Foley says Munster losing 'far too many' home games

Foley says Munster losing 'far too many' home games

MUNSTER head coach Anthony Foley says not losing a single home fixture next season would constitute a good year for the province.

Foley’s Munster suffered four home defeats last term, three in Limerick, as the province limped out of the Champions Cup at the pool stages and failed to make the top four play-offs in the Guinness Pro12.

Munster’s home run provided further evidence to opposition teams that Thomond Park and Musgrave Park has lost at least part of its ‘fortress’ image.

Munster lost three home fixtures in Foley’s first season as head coach, 2014-2015 and twice at home in 2013-2014.

Asked what would constitute a good season for Munster, head coach Foley said: "Not losing any games at home.

"If you do that, there is a lot of things that can happen then. You can kick off away from home then.

“If we can get our basics right, look after our home venues, I think then you can look at where you can go from there. We are losing far too many games at home.

“One thing that I thought about when I sat down was our results in Thomond Park in the last couple of years. I know we lost to Ospreys in Cork, but the big losses were Clermont and Leicester in Europe.

“Losing those two games ultimately cost us getting out of our group. The losses to Leinster and Connacht back-to-back before Christmas, we still had opportunities later on in the season to get into the top four, those losses in Thomond Park are the things I think we can eradicate.

“From a coaching and playing point of view, we can set up differently to make sure that we don’t lose those games at home but also, I suppose there needs to be an emphasis and a focus on getting people back into Thomond Park.

“We need to fill it and make it as an intimidating venue as it can be and making sure that those 50-50, 60-40 decisions go our way.”

Asked if he felt less pressure this season with the arrival of Munster’s new Director of Rugby, Rassie Erasmus, Foley said: “Pressure? It all depends what type of pressure it is. I think at times you lean on people a lot for sounding boards or whatever.

“Having experience around the group now, Jacques (Nienaber) (defence coach) is coming off the back of a series win (with South Africa) against Ireland and has coached at international level.

“Rassie (Erasmus) is coming off working with the South African Union. They’re coming from paces with a lot of experience and a high level of rugby.

“It’s good to have people like that in and around Munster. It’s great that they’re sharing their experiences. We’re all learning and we are all getting better.”

Foley said the arrival of Erasmus would result in tweaks around Munster’s rugby philosophy.

“There’s definitely changes. There’s definitely tweaks, but they’re tweaks that make sense. From our point of view, it’s around winning rugby matches.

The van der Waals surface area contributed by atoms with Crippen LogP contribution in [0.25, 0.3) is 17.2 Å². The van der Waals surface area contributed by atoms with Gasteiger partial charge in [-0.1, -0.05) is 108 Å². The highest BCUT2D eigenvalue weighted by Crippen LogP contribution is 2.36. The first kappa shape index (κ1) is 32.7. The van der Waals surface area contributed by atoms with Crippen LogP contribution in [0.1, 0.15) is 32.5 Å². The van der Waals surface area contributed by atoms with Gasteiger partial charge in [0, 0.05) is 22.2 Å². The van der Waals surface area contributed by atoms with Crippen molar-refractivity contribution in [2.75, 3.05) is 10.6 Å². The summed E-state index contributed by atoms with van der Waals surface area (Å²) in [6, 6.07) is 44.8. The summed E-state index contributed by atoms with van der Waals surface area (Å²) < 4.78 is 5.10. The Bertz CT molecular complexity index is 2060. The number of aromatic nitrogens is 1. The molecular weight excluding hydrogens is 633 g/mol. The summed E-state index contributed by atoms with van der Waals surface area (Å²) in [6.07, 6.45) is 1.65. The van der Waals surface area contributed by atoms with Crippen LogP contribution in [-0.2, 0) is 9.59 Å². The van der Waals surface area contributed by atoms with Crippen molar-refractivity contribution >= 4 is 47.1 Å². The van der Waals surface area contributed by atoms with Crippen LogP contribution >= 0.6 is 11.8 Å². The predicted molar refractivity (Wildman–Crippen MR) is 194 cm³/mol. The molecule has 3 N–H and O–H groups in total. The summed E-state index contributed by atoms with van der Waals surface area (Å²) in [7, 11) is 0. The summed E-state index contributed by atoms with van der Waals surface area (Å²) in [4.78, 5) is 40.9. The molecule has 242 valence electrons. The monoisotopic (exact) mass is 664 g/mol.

“I’m fully aware that you can play whatever type of rugby you want but if you’re not playing a brand that’s going to win you games and win your supporters back, it becomes a self defeating prophecy.”

Foley said his brief as head coach, this season was a short-term on.

“Look, a few of the responsibilities have changed. Rassie’s view is long-term, my view is short-term.

“My view is basically the preparation for the games that are coming up, looking at the opposition, making sure that the tactics that we’ve set out are adhered to.”

Foley said pre-season training had gone well to date.

“Good. We’re getting a lot of work into the players. It’s a bigger volume of work than what they would be used to.

”Hopefully that’s good and hopefully we can get changes in behaviour and changes in performance.”

Foley, as someone who spent his entire playing career and coaching career with Munster until now travelling between Limerick and Cork for training sessions says the move to a single centre to UL should result in improved performances.

Former number eight Foley said: “It’s completely for me. The biggest change for me has probably been the one venue in UL.

”The volume of work you get done, the constant interaction – you talk to people over the phone and it’s not the same as meeting them in a room one-on-one.

“Having that and having less time on the road wasted – we’ll only see the benefits of it in performances over the next period of time but hopefully it’s a positive performance.”

Foley is confident Munster’s New Zealand out-half Tyler Bleyendaal is finally putting his long-term injury problems behind him.

Bleyendaal struggled with a quad injury last term.

Foley said: “He is progressing, he's back in full training. We need to see when we can put him in and hopefully everyone can see why we have stubbornly stuck with him because we know what he can do. 

"Hopefully we can see that when he gets back out on the pitch again.

“Tyler is very positive. He speaks up in meetings, presents at meetings for a fella that hasn't played rugby in a while.

”He is passionate about what he believes in, fellas listen to him. Getting him up and going would be a massive lift to the team.”

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